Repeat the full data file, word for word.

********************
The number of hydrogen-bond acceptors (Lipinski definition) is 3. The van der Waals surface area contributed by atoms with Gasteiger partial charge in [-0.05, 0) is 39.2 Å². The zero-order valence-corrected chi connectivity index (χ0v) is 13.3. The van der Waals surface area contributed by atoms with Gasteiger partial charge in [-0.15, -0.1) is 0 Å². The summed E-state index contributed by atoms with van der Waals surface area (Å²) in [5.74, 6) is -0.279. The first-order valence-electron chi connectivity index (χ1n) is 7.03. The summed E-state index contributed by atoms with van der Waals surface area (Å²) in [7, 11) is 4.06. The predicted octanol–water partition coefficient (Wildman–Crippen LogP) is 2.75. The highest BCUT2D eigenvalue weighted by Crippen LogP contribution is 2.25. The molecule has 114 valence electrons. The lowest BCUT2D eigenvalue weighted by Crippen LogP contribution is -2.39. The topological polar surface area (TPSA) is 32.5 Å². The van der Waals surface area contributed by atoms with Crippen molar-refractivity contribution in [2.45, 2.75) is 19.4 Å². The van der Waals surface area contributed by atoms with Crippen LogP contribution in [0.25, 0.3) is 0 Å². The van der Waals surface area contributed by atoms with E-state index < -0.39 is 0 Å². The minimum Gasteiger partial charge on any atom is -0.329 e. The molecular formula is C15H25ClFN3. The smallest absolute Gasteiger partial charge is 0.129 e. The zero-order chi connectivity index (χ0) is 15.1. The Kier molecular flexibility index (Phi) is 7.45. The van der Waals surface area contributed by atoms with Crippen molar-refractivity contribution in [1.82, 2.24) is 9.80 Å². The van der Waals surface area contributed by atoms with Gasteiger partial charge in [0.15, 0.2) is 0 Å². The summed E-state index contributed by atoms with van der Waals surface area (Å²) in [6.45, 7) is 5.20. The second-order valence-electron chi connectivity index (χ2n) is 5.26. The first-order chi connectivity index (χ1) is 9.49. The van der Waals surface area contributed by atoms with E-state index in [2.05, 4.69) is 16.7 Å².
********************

The number of hydrogen-bond acceptors (Lipinski definition) is 3. The van der Waals surface area contributed by atoms with Gasteiger partial charge in [-0.05, 0) is 39.2 Å². The zero-order valence-corrected chi connectivity index (χ0v) is 13.3. The van der Waals surface area contributed by atoms with Gasteiger partial charge in [-0.15, -0.1) is 0 Å². The summed E-state index contributed by atoms with van der Waals surface area (Å²) in [5.74, 6) is -0.279. The first-order valence-electron chi connectivity index (χ1n) is 7.03. The summed E-state index contributed by atoms with van der Waals surface area (Å²) in [7, 11) is 4.06. The predicted octanol–water partition coefficient (Wildman–Crippen LogP) is 2.75. The highest BCUT2D eigenvalue weighted by Crippen LogP contribution is 2.25. The molecule has 114 valence electrons. The lowest BCUT2D eigenvalue weighted by Crippen LogP contribution is -2.39. The topological polar surface area (TPSA) is 32.5 Å². The van der Waals surface area contributed by atoms with Crippen molar-refractivity contribution in [2.45, 2.75) is 19.4 Å². The van der Waals surface area contributed by atoms with Crippen LogP contribution in [0.25, 0.3) is 0 Å². The van der Waals surface area contributed by atoms with E-state index < -0.39 is 0 Å². The minimum Gasteiger partial charge on any atom is -0.329 e. The molecular formula is C15H25ClFN3. The smallest absolute Gasteiger partial charge is 0.129 e. The zero-order chi connectivity index (χ0) is 15.1. The Kier molecular flexibility index (Phi) is 7.45. The van der Waals surface area contributed by atoms with Crippen molar-refractivity contribution in [1.82, 2.24) is 9.80 Å². The van der Waals surface area contributed by atoms with Gasteiger partial charge in [0.15, 0.2) is 0 Å². The summed E-state index contributed by atoms with van der Waals surface area (Å²) in [6.45, 7) is 5.20. The second-order valence-electron chi connectivity index (χ2n) is 5.26. The first-order chi connectivity index (χ1) is 9.49. The van der Waals surface area contributed by atoms with E-state index in [2.05, 4.69) is 16.7 Å².